enhancement that is seen in the cerebellum in this patient (B) is more indicative of an MS lesion than metastatic
disease or infection which almost always has a complete, fully enclosed ring of enhancement.
Figure 3. A case of chronic multiple sclerosis. MRI T2 (A,B) and MRI FLAIR (C) images showing
multiple periventricular oval or rounded plaques. The plaques are well-defined and hyperintense. Some
plaques are perpendicular to the ventricular surface (Dawson fingers).
USING MRI CRITERIA, THE DIAGNOSIS OF THE CASE IS CHRONIC MULTIPLE SCLEROSIS BECAUSE
The existence of dissemination in place: MRI plaques that are widespread within the brain, in the
periventricular regions, Some plaques are perpendicular to the ventricular surface (Dawson fingers). In
particular Dawson fingers are rarely seen in other white matter diseases.
The existence of dissemination in time: As manifested by some plaques showing contrast enhancement (active
plaques) and other are not enhanced (chronic inactive plaques). Ring enhancement in a single plaque is also a
sign of dissemination in time.
Multiple sclerosis is characterized by dissemination in time and place. Dissemination in time and place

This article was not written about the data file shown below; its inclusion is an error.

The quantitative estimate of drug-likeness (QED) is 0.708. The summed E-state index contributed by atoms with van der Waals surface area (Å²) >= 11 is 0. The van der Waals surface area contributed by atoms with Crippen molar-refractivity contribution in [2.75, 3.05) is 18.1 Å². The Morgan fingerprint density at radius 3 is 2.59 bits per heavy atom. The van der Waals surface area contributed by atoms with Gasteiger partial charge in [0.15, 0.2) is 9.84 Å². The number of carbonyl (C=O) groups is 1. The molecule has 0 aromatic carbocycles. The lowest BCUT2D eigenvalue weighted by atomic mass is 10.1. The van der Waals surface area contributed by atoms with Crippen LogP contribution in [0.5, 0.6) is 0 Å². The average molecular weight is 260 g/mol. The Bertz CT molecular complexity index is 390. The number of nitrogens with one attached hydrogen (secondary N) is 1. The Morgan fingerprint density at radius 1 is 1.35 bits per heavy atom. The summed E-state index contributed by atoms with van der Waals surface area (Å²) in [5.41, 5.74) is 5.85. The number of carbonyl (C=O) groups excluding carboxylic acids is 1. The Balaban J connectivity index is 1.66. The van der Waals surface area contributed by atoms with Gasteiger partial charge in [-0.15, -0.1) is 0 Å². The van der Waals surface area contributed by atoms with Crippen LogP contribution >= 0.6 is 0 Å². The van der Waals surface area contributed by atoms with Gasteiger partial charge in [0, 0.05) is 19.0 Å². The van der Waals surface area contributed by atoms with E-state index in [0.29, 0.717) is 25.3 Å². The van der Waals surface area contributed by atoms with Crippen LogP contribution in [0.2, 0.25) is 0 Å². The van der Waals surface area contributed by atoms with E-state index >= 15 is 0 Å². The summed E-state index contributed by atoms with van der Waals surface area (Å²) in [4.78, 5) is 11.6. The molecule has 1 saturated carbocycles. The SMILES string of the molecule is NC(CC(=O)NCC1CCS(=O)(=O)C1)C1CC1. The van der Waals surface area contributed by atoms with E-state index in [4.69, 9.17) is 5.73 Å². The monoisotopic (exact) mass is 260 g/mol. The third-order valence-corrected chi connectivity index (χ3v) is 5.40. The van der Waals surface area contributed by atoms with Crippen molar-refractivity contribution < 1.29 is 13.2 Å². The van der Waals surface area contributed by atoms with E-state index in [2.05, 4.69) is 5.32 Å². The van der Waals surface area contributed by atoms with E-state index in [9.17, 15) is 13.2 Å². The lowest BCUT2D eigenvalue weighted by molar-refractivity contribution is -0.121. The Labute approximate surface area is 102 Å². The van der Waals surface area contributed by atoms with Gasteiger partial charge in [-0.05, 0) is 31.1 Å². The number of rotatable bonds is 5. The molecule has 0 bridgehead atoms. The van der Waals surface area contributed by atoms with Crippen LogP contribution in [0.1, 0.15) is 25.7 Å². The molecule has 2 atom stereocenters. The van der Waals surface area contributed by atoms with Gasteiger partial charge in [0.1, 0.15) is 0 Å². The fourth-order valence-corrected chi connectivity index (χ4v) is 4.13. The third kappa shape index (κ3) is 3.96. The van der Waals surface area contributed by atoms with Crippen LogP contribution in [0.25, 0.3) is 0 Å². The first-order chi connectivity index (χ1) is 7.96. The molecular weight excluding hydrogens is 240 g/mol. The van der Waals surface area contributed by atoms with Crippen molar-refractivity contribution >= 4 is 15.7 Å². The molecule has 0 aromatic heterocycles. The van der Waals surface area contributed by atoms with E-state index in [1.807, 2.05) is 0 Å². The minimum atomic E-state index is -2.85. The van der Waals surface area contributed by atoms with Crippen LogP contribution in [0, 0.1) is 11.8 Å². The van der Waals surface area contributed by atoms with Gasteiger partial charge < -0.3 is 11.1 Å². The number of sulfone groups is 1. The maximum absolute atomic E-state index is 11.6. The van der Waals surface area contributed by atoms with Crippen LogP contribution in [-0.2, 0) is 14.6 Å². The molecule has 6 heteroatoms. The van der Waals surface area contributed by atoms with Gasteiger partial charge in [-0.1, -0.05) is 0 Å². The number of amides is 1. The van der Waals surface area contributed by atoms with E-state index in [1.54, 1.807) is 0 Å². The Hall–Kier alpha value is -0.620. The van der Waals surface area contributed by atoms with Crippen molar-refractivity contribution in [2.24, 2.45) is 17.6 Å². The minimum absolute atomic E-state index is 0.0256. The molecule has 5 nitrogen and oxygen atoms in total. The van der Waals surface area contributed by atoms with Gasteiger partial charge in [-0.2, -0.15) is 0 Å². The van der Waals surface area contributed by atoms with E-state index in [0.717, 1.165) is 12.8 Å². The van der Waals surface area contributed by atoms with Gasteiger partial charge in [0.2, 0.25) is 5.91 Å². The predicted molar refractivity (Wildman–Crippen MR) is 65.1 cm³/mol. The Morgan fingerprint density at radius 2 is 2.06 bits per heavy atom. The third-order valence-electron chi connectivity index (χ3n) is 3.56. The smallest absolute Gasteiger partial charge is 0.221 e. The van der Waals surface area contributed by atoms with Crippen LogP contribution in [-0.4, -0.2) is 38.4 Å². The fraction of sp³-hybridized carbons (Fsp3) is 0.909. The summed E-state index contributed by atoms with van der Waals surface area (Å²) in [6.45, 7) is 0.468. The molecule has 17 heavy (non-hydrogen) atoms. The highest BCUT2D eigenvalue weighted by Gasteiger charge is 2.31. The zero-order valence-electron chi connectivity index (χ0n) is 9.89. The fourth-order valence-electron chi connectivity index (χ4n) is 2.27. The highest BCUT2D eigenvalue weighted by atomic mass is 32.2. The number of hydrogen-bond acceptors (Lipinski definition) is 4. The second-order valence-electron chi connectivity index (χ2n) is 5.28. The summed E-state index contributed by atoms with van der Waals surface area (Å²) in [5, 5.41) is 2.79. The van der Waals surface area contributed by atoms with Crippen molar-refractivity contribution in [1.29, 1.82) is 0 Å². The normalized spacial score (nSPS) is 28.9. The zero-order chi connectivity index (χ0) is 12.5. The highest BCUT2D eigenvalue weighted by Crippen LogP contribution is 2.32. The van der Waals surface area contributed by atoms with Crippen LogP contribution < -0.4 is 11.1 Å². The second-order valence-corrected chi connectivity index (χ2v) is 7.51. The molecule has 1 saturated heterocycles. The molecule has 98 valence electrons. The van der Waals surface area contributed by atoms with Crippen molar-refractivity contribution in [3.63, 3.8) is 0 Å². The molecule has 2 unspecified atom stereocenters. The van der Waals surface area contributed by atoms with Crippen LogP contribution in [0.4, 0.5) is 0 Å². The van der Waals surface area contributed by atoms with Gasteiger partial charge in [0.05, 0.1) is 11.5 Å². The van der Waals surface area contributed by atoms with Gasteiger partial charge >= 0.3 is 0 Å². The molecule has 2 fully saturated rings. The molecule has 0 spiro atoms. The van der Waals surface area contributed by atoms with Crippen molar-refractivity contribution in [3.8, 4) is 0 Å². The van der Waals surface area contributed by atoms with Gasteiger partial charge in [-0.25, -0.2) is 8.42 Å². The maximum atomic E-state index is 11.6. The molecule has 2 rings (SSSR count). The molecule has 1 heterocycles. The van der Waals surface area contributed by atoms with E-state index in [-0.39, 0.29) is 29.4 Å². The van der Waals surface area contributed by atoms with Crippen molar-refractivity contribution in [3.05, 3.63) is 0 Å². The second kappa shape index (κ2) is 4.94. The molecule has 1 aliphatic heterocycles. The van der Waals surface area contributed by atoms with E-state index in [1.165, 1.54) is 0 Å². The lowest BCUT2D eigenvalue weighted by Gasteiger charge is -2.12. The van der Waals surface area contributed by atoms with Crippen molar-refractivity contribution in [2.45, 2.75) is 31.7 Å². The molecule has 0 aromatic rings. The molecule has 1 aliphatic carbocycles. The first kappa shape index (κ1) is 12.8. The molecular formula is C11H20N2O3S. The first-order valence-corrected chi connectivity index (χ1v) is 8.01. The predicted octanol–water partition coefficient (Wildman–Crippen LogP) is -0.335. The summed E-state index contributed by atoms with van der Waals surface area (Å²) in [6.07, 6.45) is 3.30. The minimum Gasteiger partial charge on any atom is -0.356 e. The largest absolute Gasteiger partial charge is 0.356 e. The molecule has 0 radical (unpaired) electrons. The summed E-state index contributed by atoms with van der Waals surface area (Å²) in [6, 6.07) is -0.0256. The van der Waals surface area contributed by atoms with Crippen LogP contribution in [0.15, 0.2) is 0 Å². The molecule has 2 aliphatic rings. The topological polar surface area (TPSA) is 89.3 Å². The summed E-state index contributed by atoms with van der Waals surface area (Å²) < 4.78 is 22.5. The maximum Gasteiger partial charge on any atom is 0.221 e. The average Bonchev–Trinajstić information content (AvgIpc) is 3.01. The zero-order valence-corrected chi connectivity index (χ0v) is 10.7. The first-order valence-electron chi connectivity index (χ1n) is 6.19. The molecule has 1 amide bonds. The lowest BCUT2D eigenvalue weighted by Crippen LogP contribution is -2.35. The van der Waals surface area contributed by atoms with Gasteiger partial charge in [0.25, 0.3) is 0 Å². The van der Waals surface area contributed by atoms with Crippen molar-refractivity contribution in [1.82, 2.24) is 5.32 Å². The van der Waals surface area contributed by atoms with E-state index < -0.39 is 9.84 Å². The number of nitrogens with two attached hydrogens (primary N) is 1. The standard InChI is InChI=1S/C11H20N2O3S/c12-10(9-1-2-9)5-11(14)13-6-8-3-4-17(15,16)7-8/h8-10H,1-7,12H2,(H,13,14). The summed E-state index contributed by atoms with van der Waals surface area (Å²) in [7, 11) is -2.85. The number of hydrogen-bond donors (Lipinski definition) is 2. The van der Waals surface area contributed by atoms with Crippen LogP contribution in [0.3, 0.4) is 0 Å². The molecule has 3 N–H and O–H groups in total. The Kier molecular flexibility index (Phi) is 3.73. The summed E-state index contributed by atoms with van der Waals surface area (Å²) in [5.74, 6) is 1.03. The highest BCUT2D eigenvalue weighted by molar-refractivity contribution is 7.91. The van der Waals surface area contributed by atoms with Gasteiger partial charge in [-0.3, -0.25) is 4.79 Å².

(either clinically or by MRI) is not seen in other white matter diseases.
MR imaging plays a key and significant role in the assessment of patients with MS. Because of its high sensitivity,
MR imaging of the brain is the single most useful investigation during the diagnostic work-up of the patient with
clinically isolated syndrome. Knowledge of the characteristics of MS lesions, anatomic distribution of lesions,
differential diagnosis, and most important, the clinical context, markedly improve the specificity of the MR
imaging examination. It is clear that findings on MR imaging can be used to predict future conversion to clinically
definite MS before a second clinical exacerbation occurs. The data suggest a valuable role for counseling
individual patients at presentation, possibly selecting patients for clinical trials aimed at delaying disease
progression. Potential MR imaging markers of inflammation, demyelination, and axonal loss are helping to further